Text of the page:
This plant has quite a long history in cultivation, dating back to the early 1700’s. It is a native of Argentina and Brazil and derives its species name from the city of Buenos Aires. Verbena belongs to a plant family with more than 250 species of annual or perennial flowering plants. Some verbena varieties are also natives of Europe. Verbena flowers vary distinctly in color with the most common being mauve, red, apricot, white and pink. V. bonariensis is commonly known as purple top and sometimes as Argentinean vervain, South American vervain, purple top vervain, or purple top verbena.
Verbena bonariensis is a tall and slender-stemmed perennial. It can grow to 4 ft (120 cm) tall and can spread to 3 ft (90 cm) wide. At maturity, it will develop a woody base. It produces tall, spiky stems that rise well above the plant. At the tip of each stem, the plant produces clusters of tiny violet-colored flowers. The clusters bloom up to 2 inches across and self-seed. The flowers appear in midsummer and continue until first frost.The stem is square with very long internodes. Leaves are ovate to ovate-lanceolate with a toothed margin and grow up to 4 in (10 cm) long. Fruits separate into 4 individual nutlets.
So far, the non-native Purpletop Vervain has rarely escaped from cultivation and become naturalized in Illinois. When wild plants do occur, they rarely persist for very long. Purpletop Vervain was introduced into the United States from Argentina and Brazil as an ornamental garden plant. In Illinois, it has been encountered as a naturalized plant in a weedy area along a pond among cattails (Coles County), and it has been found growing wild at a construction site near the Urbana Free Library by the webmaster (Champaign County). Outside of the state, Purpletop Vervain has been found in such habitats as fields, roadsides, weedy meadows, and other disturbed areas. It is often cultivated in flower gardens.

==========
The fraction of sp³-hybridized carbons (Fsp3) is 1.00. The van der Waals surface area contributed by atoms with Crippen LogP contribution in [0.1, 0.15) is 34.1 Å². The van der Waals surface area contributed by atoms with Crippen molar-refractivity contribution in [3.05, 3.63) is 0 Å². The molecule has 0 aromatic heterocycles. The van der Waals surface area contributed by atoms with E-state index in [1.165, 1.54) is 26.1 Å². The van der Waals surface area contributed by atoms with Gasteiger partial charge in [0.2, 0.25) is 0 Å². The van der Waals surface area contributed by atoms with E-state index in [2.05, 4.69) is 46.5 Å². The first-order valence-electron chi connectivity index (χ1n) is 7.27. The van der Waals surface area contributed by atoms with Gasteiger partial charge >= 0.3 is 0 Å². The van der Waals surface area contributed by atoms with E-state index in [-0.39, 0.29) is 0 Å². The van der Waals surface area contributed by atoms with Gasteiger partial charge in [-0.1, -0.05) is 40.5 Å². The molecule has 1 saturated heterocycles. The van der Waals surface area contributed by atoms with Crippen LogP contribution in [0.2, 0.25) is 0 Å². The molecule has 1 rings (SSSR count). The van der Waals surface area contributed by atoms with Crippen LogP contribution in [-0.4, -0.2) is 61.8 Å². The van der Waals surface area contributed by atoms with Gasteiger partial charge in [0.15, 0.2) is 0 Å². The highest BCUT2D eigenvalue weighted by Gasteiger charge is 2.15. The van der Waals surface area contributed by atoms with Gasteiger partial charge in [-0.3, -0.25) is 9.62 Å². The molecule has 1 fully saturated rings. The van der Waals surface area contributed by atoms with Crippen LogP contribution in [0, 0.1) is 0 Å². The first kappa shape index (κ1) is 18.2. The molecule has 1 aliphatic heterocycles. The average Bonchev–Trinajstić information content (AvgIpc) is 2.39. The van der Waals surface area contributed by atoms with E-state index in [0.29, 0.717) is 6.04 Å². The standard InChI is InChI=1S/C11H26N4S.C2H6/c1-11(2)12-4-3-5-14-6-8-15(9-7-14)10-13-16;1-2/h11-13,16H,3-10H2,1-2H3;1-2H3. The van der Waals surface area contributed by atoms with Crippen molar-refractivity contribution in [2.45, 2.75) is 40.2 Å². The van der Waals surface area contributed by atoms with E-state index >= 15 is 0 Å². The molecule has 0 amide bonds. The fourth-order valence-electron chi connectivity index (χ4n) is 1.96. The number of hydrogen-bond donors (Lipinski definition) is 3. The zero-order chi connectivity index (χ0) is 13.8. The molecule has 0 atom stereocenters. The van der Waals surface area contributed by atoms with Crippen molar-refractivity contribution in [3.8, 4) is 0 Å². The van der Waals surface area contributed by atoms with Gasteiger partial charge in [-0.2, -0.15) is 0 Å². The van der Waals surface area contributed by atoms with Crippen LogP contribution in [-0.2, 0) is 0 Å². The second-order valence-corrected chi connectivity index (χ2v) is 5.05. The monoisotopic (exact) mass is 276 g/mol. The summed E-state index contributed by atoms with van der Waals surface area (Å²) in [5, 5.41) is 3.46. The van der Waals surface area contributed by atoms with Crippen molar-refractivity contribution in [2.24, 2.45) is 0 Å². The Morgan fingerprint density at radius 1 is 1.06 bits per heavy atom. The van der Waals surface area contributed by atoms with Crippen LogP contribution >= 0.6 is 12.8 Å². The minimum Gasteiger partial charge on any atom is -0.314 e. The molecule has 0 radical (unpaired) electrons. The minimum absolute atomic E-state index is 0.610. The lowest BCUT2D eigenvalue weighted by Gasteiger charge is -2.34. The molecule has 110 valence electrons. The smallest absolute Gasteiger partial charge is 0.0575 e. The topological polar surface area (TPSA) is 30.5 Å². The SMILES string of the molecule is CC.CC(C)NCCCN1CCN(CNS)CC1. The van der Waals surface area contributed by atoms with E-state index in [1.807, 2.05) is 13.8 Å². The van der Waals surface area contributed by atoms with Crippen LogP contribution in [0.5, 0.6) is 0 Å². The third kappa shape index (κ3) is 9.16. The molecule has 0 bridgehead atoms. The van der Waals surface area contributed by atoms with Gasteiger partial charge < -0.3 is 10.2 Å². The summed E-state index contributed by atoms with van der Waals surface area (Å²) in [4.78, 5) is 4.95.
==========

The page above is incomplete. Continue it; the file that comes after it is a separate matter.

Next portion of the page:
Because these flowers attract the Monarch, Red Admiral, Checkerspots, and other butterflies, it is a good choice for the butterfly garden. While this species is regarded as invasive in some areas of the United States, it appears to prefer highly disturbed areas in Illinois, rather than high quality natural habitats. Sometimes Purpletop Vervain is incorrectly referred to as ‘Brazilian Vervain,’ which corresponds to another South American species, Verbena brasiliensis. Brazilian Vervain has escaped from cultivation in southeastern United States, but there are no records of this species naturalizing in Illinois. Unlike Purpletop Vervain, Brazilian Vervain produces distinct cylindrical spikes of flowers within each floral cyme of the inflorescence.
Source: illinoiswildflowers – Wiki